The concept is about as thin as they come: Shakespeare’s plays deal with an admittedly startling range of human emotion and experience: love, greed, jealousy, pride etc. So, there’s our seven deadly sins. And then what? Stitch this ‘concept’ together by raiding the Shakespeare canon for random scenes which illustrate each of the sins. Hmmm…
Concerns that this concept might not work were confirmed on entering the theatre as the audience were handed a hastily put together spoiler sheet explaining said concept. But surely the play ought to speak for itself I hear you say? Apparently not. These notes, as it turned out, were absolutely essential to understand what followed.
And if you didn’t happen to be a Shakespearean scholar, heaven only knows what you would have made of it all.
The chanting quartet of performers entered a bare performance space and we were all set. Inexplicably, they then proceed to perform a routine consisting of, er… tai-chi. For one dreadful moment I thought Carl Douglas’s "Kung Fu Fighting" was about to burst forth. Shakespeare and… Tai Chi…silly me!
There then follows bits of this and bits of that. One minute we are with Polixenes and Laertes and, before you have time to blink, we are whisked away from Bohemia to Verona. It’s a short hop thereafter to Denmark and Rome. Oh and there are also a few sonnets thrown in for good measure. Think drama showcase and you’ll be in the right territory.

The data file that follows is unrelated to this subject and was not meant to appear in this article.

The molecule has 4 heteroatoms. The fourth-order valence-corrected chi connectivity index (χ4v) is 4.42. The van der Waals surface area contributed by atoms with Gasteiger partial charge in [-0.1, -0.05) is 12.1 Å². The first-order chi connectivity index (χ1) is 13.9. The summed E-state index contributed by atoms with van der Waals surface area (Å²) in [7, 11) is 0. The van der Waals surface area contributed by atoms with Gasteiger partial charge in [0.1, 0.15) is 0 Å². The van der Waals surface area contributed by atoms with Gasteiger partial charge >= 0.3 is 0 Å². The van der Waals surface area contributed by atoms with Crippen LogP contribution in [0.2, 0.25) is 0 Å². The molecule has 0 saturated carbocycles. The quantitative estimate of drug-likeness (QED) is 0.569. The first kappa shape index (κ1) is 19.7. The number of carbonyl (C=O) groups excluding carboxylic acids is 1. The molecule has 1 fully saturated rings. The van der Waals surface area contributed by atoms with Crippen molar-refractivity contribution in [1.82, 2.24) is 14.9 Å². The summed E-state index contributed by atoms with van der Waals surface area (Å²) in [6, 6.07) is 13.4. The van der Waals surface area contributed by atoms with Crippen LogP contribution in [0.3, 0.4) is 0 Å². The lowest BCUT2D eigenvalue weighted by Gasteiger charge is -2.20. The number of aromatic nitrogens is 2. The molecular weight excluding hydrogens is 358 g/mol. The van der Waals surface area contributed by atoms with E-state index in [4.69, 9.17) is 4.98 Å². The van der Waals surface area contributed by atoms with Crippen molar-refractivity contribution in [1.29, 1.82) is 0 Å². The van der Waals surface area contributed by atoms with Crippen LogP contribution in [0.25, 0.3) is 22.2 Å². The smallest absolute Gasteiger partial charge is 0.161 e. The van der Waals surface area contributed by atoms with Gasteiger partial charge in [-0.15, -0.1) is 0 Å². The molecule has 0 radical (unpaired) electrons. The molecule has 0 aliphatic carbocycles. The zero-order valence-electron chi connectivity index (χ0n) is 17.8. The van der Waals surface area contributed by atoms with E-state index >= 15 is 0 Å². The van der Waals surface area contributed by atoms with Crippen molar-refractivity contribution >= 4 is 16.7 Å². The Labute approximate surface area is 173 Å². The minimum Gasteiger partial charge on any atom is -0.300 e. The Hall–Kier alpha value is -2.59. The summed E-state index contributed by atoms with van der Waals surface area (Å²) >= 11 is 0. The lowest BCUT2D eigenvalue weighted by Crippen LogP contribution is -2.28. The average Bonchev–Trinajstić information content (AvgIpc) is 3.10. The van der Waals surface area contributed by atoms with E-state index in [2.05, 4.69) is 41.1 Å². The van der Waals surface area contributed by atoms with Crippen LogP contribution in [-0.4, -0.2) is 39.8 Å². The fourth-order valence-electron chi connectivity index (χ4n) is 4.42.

It’s a crying shame that the talents of the actors are squandered in this way. Cathy Shiel, Rose Van Leyenhorst, Ryan Greaves and Robert Jackson are accomplished Shakespearean performers one and all, the latter’s rendition of Malvolio’s letter soliloquy a masterclass of comic subtlety.
But it’s not enough. To be honest it all feels a tad self-indulgent. "We are going to perform our favourite Shakespeare monologues and scenes and we’re going to jolly well enjoy it." Fine, but there’s also an audience to consider.
And so it goes on. The real problem is that there is no real logic in the sequence of scenes. We jump from The Winter’s Tale to Romeo and Juliet, but it could just as easily have been the other way round. There’s no rhyme or reason for the scenes that follow other than they appear to be favourites of the cast.
Added to which the staging and costumes are also hugely underwhelming. The actors are clad in grey Primark jogging pants and plimsolls, while the set consists of one, solitary trunk. But hang on a sec, isn’t this production supported by Arts Council munificence? Sans costumes, sans props, sans set… but it could have been so much different.
In fact the real star of this show is arguably the glossy programme, a lavish product that would put West End counterparts to shame. Curiously it’s a programme that then goes on to boast about the genius of creator Conor McKee. Pride it would seem is not just confined to the stage,
At least we know where all that Arts Council cash went.